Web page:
Cobblestone + heels + cocktails = no bueno.


“Little Culebra”

Another treat to having a native in our group was a (metaphorical) ticket aboard her family’s catamaran to the highly acclaimed Isla de Culebrita – not to be confused with the more popular Culebra. While both offer award-winning sprawling, sandy beaches and twinkling, turquoise waters, Isla De Culebrita can only be reached by private boats and charters. Oh la la.

After a 2-3 hour boat ride from the marina, we arrived at Isla de Culebrita just east of Culebra. This small, uninhabited island had everything you’d want in a tropical paradise. From waters that resembled Brita water to rocky tide pools teeming with sea urchins and bait fish.

While half our crew was content with staying on board to burn soak in the Caribbean sun, the rest of us spent the day kayaking, snorkeling, paddle boarding and playing volleyball alongside the coconut laden palm trees lining the horseshoe shaped bay. To top off the full day of margaritas, we were fed some of the most finger lickin’ homemade kabobs I’ve ever had the pleasure of stuffing my face with. Kinda drooling right now thinking about them…


Take a break from the surf and sand to head over to El Yunque National Forest, the only tropical rain forest in the United States.

Home of one of the most biologically diverse forests, hike through the ferns and towering greenery to La Mina Falls. Follow along the trail to Yokahu Tower and catch some of the most breathtaking views of the island.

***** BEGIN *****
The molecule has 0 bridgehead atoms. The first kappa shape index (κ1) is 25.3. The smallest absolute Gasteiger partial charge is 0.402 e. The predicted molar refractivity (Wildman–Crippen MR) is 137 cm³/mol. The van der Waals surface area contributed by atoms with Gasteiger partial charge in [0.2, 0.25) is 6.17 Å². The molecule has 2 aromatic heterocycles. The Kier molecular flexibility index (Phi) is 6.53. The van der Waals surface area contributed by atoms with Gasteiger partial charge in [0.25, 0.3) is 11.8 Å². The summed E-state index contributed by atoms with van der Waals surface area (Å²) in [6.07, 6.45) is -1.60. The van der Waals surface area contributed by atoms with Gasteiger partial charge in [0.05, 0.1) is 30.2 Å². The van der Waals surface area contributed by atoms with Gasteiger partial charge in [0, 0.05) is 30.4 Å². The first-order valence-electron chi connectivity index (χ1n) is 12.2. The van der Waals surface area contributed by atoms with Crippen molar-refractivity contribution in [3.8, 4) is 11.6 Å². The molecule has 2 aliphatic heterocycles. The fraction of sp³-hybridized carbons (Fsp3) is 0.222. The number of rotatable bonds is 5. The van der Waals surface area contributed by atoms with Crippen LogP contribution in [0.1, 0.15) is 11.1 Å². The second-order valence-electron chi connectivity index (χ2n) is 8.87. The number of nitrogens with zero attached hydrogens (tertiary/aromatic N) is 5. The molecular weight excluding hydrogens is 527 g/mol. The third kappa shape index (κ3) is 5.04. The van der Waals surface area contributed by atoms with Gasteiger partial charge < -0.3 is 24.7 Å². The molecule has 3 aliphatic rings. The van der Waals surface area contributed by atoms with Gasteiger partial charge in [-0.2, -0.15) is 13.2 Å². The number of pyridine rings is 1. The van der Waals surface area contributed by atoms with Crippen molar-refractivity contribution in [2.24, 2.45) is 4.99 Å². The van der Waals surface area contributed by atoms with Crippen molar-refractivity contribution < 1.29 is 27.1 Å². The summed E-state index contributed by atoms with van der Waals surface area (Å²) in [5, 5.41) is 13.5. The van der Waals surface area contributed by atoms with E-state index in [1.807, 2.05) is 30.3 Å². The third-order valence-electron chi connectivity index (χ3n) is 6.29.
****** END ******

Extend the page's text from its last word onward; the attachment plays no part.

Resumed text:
Want to make a whole day of it in El Yunque? Book a horseback riding tour. Doing this not only allowed us to see more than we would have achieved by foot, there was something nostalgic atop horseback in the rainforest…minus the lunch lady hairnets under our helmets.

Tip for Females: Do NOT wear a bathing suit top. Protect those tatas and throw on a sports bra and thank your lucky stars you were warned of the extremely bumpy ride – unlike us.


As we left the rainforest, the majestic mahogany, teak, and rosewood trees getting smaller and smaller in our rearview mirror, a row of bright pastel kioskos emerged on the side of Route 3.

Here you’ll find a food connoisseurs wet dream – 60+ shacks offering only the most authentic of Puerto Rican grub. After you fill your belly full of plantains or asopao de pollo (<- Find the recipe here!), hop to the other side of the road and relax on the blissfully less crowded sands of Luquillo Beach.

Although my time on the island was short yet oh so very sweet, I’ll be seeing Puerto Rico again at some point I know. But this time I’ll be checking off new adventures like kayaking the bioluminescent bay, exploring 400 year old forts like the Castillo San Felipe del Morro, hike through caves at Las Cavernas De Camuy, and starfishing on a beach towel onPalomino Island in Fajardo.

Adios my friend, ’til next time Puerto Rico.